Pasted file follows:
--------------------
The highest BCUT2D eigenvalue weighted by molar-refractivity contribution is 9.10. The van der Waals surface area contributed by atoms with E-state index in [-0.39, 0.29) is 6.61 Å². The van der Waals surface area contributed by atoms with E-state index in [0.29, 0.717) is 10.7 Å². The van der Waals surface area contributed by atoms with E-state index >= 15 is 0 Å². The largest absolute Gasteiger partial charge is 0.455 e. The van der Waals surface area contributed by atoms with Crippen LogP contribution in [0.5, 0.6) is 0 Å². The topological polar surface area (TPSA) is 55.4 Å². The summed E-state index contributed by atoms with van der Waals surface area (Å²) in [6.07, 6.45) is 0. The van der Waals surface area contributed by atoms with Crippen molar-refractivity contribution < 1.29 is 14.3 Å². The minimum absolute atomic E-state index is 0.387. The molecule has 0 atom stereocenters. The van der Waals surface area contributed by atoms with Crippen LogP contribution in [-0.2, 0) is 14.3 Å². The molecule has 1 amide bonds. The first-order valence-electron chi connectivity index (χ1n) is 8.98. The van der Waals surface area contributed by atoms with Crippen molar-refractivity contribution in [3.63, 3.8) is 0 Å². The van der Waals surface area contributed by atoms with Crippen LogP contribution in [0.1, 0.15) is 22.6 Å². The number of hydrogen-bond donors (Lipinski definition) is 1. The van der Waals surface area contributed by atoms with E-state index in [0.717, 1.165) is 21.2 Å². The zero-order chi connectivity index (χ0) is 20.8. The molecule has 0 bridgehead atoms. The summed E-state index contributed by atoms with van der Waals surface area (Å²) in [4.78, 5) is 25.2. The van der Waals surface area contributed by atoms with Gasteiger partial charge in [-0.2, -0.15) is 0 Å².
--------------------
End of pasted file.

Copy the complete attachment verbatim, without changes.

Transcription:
The highest BCUT2D eigenvalue weighted by molar-refractivity contribution is 9.10. The van der Waals surface area contributed by atoms with E-state index in [-0.39, 0.29) is 6.61 Å². The van der Waals surface area contributed by atoms with E-state index in [0.29, 0.717) is 10.7 Å². The van der Waals surface area contributed by atoms with E-state index >= 15 is 0 Å². The largest absolute Gasteiger partial charge is 0.455 e. The van der Waals surface area contributed by atoms with Crippen LogP contribution in [0.5, 0.6) is 0 Å². The topological polar surface area (TPSA) is 55.4 Å². The summed E-state index contributed by atoms with van der Waals surface area (Å²) in [6.07, 6.45) is 0. The van der Waals surface area contributed by atoms with Crippen molar-refractivity contribution < 1.29 is 14.3 Å². The minimum absolute atomic E-state index is 0.387. The molecule has 0 atom stereocenters. The van der Waals surface area contributed by atoms with Crippen LogP contribution in [-0.2, 0) is 14.3 Å². The molecule has 1 amide bonds. The first-order valence-electron chi connectivity index (χ1n) is 8.98. The van der Waals surface area contributed by atoms with Crippen molar-refractivity contribution in [3.63, 3.8) is 0 Å². The van der Waals surface area contributed by atoms with Crippen LogP contribution in [0.1, 0.15) is 22.6 Å². The number of hydrogen-bond donors (Lipinski definition) is 1. The van der Waals surface area contributed by atoms with E-state index in [0.717, 1.165) is 21.2 Å². The zero-order chi connectivity index (χ0) is 20.8. The molecule has 0 bridgehead atoms. The summed E-state index contributed by atoms with van der Waals surface area (Å²) in [4.78, 5) is 25.2. The van der Waals surface area contributed by atoms with Gasteiger partial charge in [-0.2, -0.15) is 0 Å².